Genipin-crosslinked cartilage-derived matrix as a scaffold for human adipose-derived stem cell chondrogenesis.


Journal Article

Autologous cell-based tissue engineering using three-dimensional scaffolds holds much promise for the repair of cartilage defects. Previously, we reported on the development of a porous scaffold derived solely from native articular cartilage, which can induce human adipose-derived stem cells (ASCs) to differentiate into a chondrogenic phenotype without exogenous growth factors. However, this ASC-seeded cartilage-derived matrix (CDM) contracts over time in culture, which may limit certain clinical applications. The present study aimed to investigate the ability of chemical crosslinking using a natural biologic crosslinker, genipin, to prevent scaffold contraction while preserving the chondrogenic potential of CDM. CDM scaffolds were crosslinked in various genipin concentrations, seeded with ASCs, and then cultured for 4 weeks to evaluate the influence of chemical crosslinking on scaffold contraction and ASC chondrogenesis. At the highest crosslinking degree of 89%, most cells failed to attach to the scaffolds and resulted in poor formation of a new extracellular matrix. Scaffolds with a low crosslinking density of 4% experienced cell-mediated contraction similar to our original report on noncrosslinked CDM. Using a 0.05% genipin solution, a crosslinking degree of 50% was achieved, and the ASC-seeded constructs exhibited no significant contraction during the culture period. Moreover, expression of cartilage-specific genes, synthesis, and accumulation of cartilage-related macromolecules and the development of mechanical properties were comparable to the original CDM. These findings support the potential use of a moderately (i.e., approximately one-half of the available lysine or hydroxylysine residues being crosslinked) crosslinked CDM as a contraction-free biomaterial for cartilage tissue engineering.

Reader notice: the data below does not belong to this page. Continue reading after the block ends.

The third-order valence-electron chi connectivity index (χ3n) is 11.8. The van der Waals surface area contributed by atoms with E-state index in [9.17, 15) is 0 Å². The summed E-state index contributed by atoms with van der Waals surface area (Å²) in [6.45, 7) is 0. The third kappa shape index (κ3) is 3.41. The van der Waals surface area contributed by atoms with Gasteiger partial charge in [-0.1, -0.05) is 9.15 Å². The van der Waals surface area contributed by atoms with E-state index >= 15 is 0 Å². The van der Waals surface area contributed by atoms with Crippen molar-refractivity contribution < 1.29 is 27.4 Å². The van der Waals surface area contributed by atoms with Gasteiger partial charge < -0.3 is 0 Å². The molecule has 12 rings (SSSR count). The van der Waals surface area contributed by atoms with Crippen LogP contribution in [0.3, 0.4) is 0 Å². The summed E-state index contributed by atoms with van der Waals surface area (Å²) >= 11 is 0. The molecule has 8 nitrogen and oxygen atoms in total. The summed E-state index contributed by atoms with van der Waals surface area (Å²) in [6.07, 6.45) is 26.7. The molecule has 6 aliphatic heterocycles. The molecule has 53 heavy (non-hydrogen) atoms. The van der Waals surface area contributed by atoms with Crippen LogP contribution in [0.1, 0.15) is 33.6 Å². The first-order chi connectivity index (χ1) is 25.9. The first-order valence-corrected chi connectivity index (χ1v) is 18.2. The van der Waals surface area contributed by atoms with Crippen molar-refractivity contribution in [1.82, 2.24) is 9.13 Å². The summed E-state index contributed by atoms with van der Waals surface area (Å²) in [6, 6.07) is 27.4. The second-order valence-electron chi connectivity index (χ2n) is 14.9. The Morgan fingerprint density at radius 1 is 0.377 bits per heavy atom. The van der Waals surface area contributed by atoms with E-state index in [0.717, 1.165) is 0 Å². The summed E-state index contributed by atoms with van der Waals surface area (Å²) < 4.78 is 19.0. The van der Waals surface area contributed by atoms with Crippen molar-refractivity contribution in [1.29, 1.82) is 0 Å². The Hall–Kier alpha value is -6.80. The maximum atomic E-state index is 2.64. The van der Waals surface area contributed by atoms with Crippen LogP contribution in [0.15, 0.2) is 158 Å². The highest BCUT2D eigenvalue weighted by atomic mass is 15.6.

Full Text

Cited Authors

  • Cheng, N-C; Estes, BT; Young, T-H; Guilak, F

Published Date

  • February 2013

Published In

Volume / Issue

  • 19 / 3-4

Start / End Page

  • 484 - 496

PubMed ID

  • 23088537

Pubmed Central ID

  • 23088537

Electronic International Standard Serial Number (EISSN)

  • 1937-335X

International Standard Serial Number (ISSN)

  • 1937-3341

Digital Object Identifier (DOI)

  • 10.1089/ten.tea.2012.0384


  • eng